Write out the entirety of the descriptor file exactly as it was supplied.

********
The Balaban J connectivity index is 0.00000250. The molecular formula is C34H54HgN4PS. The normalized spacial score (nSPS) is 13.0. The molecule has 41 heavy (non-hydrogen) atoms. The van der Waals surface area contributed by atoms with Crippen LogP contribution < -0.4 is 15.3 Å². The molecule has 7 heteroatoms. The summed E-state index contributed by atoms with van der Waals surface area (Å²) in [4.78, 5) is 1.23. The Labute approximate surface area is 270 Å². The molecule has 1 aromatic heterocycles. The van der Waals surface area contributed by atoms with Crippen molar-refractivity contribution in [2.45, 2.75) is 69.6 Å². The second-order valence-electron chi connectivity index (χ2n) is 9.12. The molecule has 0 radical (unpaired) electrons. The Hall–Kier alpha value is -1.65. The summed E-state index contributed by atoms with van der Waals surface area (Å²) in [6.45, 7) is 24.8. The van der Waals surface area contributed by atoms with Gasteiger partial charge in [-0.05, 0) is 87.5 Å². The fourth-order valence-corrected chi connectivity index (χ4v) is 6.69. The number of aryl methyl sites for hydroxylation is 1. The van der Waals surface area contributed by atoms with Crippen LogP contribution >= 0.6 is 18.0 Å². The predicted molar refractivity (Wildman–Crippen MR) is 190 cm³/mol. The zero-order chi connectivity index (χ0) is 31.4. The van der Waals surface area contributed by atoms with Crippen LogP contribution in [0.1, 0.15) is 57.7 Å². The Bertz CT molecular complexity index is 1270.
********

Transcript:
The Balaban J connectivity index is 0.00000250. The molecular formula is C34H54HgN4PS. The normalized spacial score (nSPS) is 13.0. The molecule has 41 heavy (non-hydrogen) atoms. The van der Waals surface area contributed by atoms with Crippen LogP contribution < -0.4 is 15.3 Å². The molecule has 7 heteroatoms. The summed E-state index contributed by atoms with van der Waals surface area (Å²) in [4.78, 5) is 1.23. The Labute approximate surface area is 270 Å². The molecule has 1 aromatic heterocycles. The van der Waals surface area contributed by atoms with Crippen molar-refractivity contribution in [2.45, 2.75) is 69.6 Å². The second-order valence-electron chi connectivity index (χ2n) is 9.12. The molecule has 0 radical (unpaired) electrons. The Hall–Kier alpha value is -1.65. The summed E-state index contributed by atoms with van der Waals surface area (Å²) in [6.45, 7) is 24.8. The van der Waals surface area contributed by atoms with Gasteiger partial charge in [-0.05, 0) is 87.5 Å². The fourth-order valence-corrected chi connectivity index (χ4v) is 6.69. The number of aryl methyl sites for hydroxylation is 1. The van der Waals surface area contributed by atoms with Crippen LogP contribution >= 0.6 is 18.0 Å². The predicted molar refractivity (Wildman–Crippen MR) is 190 cm³/mol. The zero-order chi connectivity index (χ0) is 31.4. The van der Waals surface area contributed by atoms with Crippen LogP contribution in [0.1, 0.15) is 57.7 Å². The Bertz CT molecular complexity index is 1270.